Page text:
8) To raise your salary, lower your voice.
An acoustic scientist at UCLA studied the characteristics of charismatic voices and found that lower-pitched male CEOs made up to $187,000 a year more than higher-pitched peers.
In the workplace, the quality of your voice can be a deciding factor in how you are perceived. Speakers with higher-pitched voices are judged to be less empathic, less powerful and more nervous than speakers with lower pitched voices. One easy technique I learned from a speech therapist was to put your lips together and say “Um hum, um hum, um hum.” Doing so relaxes your voice into its optimal pitch. This is especially helpful before you get on an important phone call – where the sound of your voice is so critical.
And watch that your voice doesn’t rise at the ends of sentences, which makes you sound as if you are asking a question or seeking approval. Instead, when stating your opinion, use the authoritative arc, in which your voice starts on one note, rises in pitch through the sentence and drops back down at the end.
9) To power up your body language savvy, start with your feet.
When most people think about improving their body language, they focus primarily on facial expressions, posture, and hand gestures. Because feet go “unrehearsed,” they often tell more than you realize.
For example, if we were sitting and talking and your legs were stretched forward with your feet pointing at me – or If the toe of the leg that you crossed on top was pointing at me – I’d be pretty sure that we were relating well. But if you pulled your feet away in a tight ankle lock or wrapped them around the legs of your chair, I’d suspect that you were upset or uncomfortable.
And do you know that you often bounce your feet when you’re happy or excited? Bouncing or tapping feet are what professional poker players refer to as “happy feet” – a high-confidence tell signalling that a player’s hand is strong. You may be sending the same signal in a business negotiation when you feel you’re getting a good deal. But if your bouncing feet suddenly go still, it could be a sign that you’re unsure or waiting to see what will happen next – the equivalent of holding your breath.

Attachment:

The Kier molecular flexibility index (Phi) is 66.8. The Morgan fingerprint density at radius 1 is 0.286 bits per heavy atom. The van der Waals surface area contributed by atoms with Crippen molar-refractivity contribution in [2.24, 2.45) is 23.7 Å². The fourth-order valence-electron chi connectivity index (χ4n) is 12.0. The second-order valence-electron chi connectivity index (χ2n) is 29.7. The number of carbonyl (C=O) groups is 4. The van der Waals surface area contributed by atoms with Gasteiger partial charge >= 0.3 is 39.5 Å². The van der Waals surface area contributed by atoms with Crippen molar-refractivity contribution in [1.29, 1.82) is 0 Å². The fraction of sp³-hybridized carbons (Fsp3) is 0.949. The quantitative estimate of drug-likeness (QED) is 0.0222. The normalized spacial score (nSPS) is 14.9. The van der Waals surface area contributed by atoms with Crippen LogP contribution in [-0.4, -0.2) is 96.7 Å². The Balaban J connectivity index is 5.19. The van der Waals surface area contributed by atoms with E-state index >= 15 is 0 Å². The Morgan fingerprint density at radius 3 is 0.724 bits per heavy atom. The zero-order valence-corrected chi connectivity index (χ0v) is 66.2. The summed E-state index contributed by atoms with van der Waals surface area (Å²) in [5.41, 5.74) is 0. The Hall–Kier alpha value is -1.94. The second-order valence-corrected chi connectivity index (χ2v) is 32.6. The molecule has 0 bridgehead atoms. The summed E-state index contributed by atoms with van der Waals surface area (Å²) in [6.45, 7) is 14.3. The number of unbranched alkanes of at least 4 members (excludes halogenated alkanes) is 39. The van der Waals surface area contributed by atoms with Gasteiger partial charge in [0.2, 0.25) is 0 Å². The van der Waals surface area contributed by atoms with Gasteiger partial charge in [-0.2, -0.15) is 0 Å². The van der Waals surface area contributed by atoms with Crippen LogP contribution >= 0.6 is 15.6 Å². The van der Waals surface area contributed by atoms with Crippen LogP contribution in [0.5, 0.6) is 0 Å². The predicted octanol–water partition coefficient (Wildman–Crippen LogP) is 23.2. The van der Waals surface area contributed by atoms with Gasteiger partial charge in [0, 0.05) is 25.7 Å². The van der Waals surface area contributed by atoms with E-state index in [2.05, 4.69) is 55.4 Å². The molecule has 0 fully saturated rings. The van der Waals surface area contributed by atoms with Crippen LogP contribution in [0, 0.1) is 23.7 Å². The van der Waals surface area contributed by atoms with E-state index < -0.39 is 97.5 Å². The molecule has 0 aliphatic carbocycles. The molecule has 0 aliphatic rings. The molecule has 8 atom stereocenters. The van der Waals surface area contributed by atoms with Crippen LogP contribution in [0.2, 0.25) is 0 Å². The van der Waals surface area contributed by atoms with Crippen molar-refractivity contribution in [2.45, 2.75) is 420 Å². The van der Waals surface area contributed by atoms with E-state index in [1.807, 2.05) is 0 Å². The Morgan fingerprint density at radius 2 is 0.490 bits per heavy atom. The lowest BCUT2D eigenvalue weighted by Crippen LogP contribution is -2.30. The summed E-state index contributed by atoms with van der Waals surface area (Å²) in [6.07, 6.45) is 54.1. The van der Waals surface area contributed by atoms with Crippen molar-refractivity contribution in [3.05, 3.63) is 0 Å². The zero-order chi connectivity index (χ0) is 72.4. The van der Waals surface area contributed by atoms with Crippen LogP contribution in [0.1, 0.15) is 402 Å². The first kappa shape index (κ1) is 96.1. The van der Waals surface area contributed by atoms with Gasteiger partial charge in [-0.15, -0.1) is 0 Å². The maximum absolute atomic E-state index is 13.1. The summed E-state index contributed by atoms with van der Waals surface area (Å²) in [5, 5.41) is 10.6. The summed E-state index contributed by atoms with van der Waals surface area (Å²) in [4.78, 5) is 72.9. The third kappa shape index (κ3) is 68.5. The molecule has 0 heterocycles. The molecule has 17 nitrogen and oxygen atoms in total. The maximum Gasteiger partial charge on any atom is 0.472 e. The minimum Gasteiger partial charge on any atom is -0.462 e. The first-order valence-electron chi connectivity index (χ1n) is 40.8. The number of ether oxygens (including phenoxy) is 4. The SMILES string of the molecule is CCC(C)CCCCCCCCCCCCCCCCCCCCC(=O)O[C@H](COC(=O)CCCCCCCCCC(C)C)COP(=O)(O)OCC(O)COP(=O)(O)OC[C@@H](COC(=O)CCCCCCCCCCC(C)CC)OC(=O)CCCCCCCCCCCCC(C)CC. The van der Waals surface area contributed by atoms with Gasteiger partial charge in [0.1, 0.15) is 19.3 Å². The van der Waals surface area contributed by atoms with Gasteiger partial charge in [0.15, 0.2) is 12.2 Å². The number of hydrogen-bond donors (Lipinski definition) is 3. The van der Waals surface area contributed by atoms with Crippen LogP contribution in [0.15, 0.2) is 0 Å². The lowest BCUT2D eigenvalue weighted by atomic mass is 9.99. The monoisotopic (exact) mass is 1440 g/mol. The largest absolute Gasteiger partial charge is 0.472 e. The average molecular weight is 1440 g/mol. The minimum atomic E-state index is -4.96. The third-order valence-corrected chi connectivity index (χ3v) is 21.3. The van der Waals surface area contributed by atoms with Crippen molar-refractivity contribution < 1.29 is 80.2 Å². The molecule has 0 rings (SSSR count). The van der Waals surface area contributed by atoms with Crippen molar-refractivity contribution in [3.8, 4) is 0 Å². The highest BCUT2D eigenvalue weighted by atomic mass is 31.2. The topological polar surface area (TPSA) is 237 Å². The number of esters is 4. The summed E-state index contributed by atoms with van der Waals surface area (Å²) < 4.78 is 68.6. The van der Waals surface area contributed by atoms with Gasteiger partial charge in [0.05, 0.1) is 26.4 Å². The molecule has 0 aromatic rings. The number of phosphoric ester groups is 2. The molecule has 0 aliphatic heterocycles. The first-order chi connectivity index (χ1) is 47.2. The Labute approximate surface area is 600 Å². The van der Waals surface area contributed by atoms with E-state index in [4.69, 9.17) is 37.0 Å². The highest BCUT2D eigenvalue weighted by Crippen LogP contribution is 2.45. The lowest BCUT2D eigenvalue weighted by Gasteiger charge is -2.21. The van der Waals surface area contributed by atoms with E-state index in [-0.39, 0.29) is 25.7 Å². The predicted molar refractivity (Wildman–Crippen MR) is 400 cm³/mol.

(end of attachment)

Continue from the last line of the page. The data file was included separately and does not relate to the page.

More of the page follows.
It’s also fascinating to watch how people’s feet turn away from situations they want to avoid, and point in the direction they’d prefer to be. So, if you are speaking with a co-worker when you would rather be somewhere else, your upper body may be angled toward him, but your feet will most probably be turned toward the door.
Feet also have a lot to say about your self-confidence. When you feel insecure or anxious you may stand with your feet close together or with your legs crossed – or you might shift your weight from foot to foot. But when you widen your stance, and evenly distribute your weight on both feet, you look more “solid” and sure of yourself.
- Get a grip.
Research at the National University of Singapore and the University of Chicago found that participants who tightened their muscles – gripping their hands, fingers, calves or biceps – were able to increase their self-control. It was, however, also found that muscle tightening only helped with willpower when the choices the participants faced aligned with their stated goals. So make sure you know what you really want – then get a grip to help achieve it!
Troy Media columnist Carol Kinsey Goman, PhD, is an executive coach, consultant, and international keynote speaker at corporate, government, and association events. She is also the author of The Silent Language of Leaders: How Body Language Can Help – or Hurt – How You Lead.
The views, opinions and positions expressed by columnists and contributors are the author’s alone. They do not inherently or expressly reflect the views, opinions and/or positions of our publication.